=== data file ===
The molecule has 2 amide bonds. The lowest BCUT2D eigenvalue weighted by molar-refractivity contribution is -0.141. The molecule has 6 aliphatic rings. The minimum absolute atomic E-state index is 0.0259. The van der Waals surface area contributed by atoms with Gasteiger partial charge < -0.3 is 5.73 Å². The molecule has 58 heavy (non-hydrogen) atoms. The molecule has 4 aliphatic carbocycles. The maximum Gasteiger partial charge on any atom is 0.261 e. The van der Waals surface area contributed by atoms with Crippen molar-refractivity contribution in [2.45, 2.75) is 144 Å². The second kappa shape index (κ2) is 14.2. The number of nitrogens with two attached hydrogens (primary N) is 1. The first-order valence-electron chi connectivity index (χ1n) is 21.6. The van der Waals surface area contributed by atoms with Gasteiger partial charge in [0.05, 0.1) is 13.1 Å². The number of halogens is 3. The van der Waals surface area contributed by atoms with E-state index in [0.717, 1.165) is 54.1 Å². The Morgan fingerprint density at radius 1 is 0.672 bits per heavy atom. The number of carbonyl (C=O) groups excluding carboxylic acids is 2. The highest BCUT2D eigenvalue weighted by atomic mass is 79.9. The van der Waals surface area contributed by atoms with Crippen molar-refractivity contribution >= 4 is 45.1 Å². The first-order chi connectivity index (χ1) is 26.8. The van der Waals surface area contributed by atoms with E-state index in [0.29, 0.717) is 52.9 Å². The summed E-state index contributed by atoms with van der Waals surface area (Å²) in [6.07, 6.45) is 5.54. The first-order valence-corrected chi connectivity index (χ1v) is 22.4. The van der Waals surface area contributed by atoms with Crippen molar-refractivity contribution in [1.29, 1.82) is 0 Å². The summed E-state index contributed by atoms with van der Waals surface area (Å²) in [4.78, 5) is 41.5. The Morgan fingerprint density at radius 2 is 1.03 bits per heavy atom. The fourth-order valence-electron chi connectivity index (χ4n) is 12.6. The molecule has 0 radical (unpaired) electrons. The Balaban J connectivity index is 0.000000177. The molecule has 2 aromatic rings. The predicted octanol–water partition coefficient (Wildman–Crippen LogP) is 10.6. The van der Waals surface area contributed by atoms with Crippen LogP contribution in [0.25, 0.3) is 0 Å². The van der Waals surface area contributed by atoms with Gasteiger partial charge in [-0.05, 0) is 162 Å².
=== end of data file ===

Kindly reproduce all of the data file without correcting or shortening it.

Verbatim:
The molecule has 2 amide bonds. The lowest BCUT2D eigenvalue weighted by molar-refractivity contribution is -0.141. The molecule has 6 aliphatic rings. The minimum absolute atomic E-state index is 0.0259. The van der Waals surface area contributed by atoms with Gasteiger partial charge < -0.3 is 5.73 Å². The molecule has 58 heavy (non-hydrogen) atoms. The molecule has 4 aliphatic carbocycles. The maximum Gasteiger partial charge on any atom is 0.261 e. The van der Waals surface area contributed by atoms with Crippen molar-refractivity contribution in [2.45, 2.75) is 144 Å². The second kappa shape index (κ2) is 14.2. The number of nitrogens with two attached hydrogens (primary N) is 1. The first-order valence-electron chi connectivity index (χ1n) is 21.6. The van der Waals surface area contributed by atoms with Gasteiger partial charge in [0.05, 0.1) is 13.1 Å². The number of halogens is 3. The van der Waals surface area contributed by atoms with E-state index in [0.717, 1.165) is 54.1 Å². The Morgan fingerprint density at radius 1 is 0.672 bits per heavy atom. The number of carbonyl (C=O) groups excluding carboxylic acids is 2. The highest BCUT2D eigenvalue weighted by atomic mass is 79.9. The van der Waals surface area contributed by atoms with Crippen molar-refractivity contribution >= 4 is 45.1 Å². The first-order chi connectivity index (χ1) is 26.8. The van der Waals surface area contributed by atoms with E-state index in [0.29, 0.717) is 52.9 Å². The summed E-state index contributed by atoms with van der Waals surface area (Å²) in [6.07, 6.45) is 5.54. The first-order valence-corrected chi connectivity index (χ1v) is 22.4. The van der Waals surface area contributed by atoms with Crippen molar-refractivity contribution in [1.29, 1.82) is 0 Å². The summed E-state index contributed by atoms with van der Waals surface area (Å²) in [4.78, 5) is 41.5. The Morgan fingerprint density at radius 2 is 1.03 bits per heavy atom. The fourth-order valence-electron chi connectivity index (χ4n) is 12.6. The molecule has 0 radical (unpaired) electrons. The Balaban J connectivity index is 0.000000177. The molecule has 2 aromatic rings. The predicted octanol–water partition coefficient (Wildman–Crippen LogP) is 10.6. The van der Waals surface area contributed by atoms with Crippen LogP contribution in [0.25, 0.3) is 0 Å². The van der Waals surface area contributed by atoms with Gasteiger partial charge in [-0.05, 0) is 162 Å².